Director of News Products and Projects

Alan Rickman: Movie Wizard

The actor, who died this week at 69, infused Severus Snape with a deceiving complexity that helped make the character – and the “Harry Potter” films – movie icons.

With a mere look, whether withering or wistful, Alan Rickman could convey more than most performers could with a thousand words of dialogue.

It's a talent he put to brilliant use as one of the most versatile actors of his era: He gave bittersweet life to the dead in the "Ghost"-like romantic tearjerker "Truly Madly Deeply." He gave a soul to the outwardly reserved Colonel Brandon in "Sense and Sensibility." He gave us belly laughs as the sneering Leonard Nimoy-like pigeonholed actor in the durable comedy "Galaxy Quest."

Rickman, who died of cancer this week at age 69, forged a permanent place in movie history as Harry Potter's potions professor Severus Snape, whose pale-faced glare proved enough to send shudders through burgeoning wizards – as well as through young (and not-so-young) filmgoers.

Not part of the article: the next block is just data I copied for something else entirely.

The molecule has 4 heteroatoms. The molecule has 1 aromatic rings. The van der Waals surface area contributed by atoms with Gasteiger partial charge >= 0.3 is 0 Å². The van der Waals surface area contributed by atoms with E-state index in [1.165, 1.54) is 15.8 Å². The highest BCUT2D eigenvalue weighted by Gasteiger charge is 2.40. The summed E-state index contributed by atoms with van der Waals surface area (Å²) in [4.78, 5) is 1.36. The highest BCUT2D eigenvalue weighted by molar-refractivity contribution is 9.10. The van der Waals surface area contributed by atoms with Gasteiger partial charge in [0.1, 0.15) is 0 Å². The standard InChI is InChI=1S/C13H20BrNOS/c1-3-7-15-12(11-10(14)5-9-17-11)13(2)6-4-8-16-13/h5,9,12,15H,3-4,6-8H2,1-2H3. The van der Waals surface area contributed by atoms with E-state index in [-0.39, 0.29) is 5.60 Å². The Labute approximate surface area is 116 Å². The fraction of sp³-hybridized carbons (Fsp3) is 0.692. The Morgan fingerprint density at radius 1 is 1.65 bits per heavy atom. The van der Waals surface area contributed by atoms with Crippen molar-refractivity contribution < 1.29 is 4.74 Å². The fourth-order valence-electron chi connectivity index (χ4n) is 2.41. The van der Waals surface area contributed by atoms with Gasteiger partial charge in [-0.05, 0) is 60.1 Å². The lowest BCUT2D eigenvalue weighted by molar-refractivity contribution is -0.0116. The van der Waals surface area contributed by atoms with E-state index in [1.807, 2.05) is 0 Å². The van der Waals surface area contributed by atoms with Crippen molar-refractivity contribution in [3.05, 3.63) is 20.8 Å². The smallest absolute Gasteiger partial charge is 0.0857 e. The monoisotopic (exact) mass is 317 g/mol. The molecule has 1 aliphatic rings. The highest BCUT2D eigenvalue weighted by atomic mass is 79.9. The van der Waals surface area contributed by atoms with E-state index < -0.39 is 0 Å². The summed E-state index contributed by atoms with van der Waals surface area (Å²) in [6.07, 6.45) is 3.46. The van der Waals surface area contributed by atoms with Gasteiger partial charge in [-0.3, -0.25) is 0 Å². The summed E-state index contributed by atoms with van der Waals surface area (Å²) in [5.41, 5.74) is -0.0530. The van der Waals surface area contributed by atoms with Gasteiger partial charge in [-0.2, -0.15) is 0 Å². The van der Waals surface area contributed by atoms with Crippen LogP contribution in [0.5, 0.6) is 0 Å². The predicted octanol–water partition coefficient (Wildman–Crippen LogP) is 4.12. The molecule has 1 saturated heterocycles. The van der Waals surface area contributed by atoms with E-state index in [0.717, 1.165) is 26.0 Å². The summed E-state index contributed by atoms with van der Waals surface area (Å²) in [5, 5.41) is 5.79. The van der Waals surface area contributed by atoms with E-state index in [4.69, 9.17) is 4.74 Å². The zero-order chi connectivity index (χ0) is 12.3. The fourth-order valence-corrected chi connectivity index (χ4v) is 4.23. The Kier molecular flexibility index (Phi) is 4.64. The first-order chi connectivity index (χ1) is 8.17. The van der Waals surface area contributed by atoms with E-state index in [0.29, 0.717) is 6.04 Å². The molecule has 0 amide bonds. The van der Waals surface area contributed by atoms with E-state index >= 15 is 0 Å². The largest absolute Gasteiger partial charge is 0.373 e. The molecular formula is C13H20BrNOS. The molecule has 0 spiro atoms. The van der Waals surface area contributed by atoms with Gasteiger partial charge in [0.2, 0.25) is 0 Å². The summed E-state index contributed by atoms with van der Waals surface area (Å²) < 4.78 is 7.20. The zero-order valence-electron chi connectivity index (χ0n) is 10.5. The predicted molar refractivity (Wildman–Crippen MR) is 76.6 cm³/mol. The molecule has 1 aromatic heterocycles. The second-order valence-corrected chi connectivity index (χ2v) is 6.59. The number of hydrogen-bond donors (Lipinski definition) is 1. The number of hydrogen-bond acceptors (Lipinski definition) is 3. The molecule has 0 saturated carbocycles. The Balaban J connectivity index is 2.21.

But Rickman's greatest feat of movie magic came in cloaking Snape in a dusky, slowly materializing cloud of ambiguity – marking the peak in the three-decade-plus career of the British actor, who, at his best, imbued his characters with far more depth than could be plumbed by the eye alone.

Even when he wasn't the star, Alan Rickman demanded attention, and not only for his gaunt good looks and commanding baritone. Part of his gift rested in drawing the viewer into attempting to unravel the inner thoughts of his characters.

Rickman lent a nuanced air of mystery even to the wonderfully over-the-top "Die Hard": His suave terrorist, Hans Gruber, smoldered in a compelling slow burn, going from controlled and calculating to an explosive, heartless killer.

Over the course of the eight "Potter" films, Rickman slowly and meticulously put the heart into Snape, echoing the character's progression in J.K. Rowling's great book series. Snape went from Harry Potter's hateful, mocking nemesis to a haunted figure, driven by selfless love, childhood hurt and his own sense of brave honor.

In the end, Snape emerged a good guy, on his own terms. Alan Rickman, whose knack for infusing deceiving complexity into his characters helped make Snape and the "Harry Potter" flicks movie icons, will be remembered simply as a great actor, by any definition.

Jere Hester is Director of News Products and Projects at the City University of New York Graduate School of Journalism. He is also the author of "Raising a Beatle Baby: How John, Paul, George and Ringo Helped us Come Together as a Family." Follow him on Twitter.

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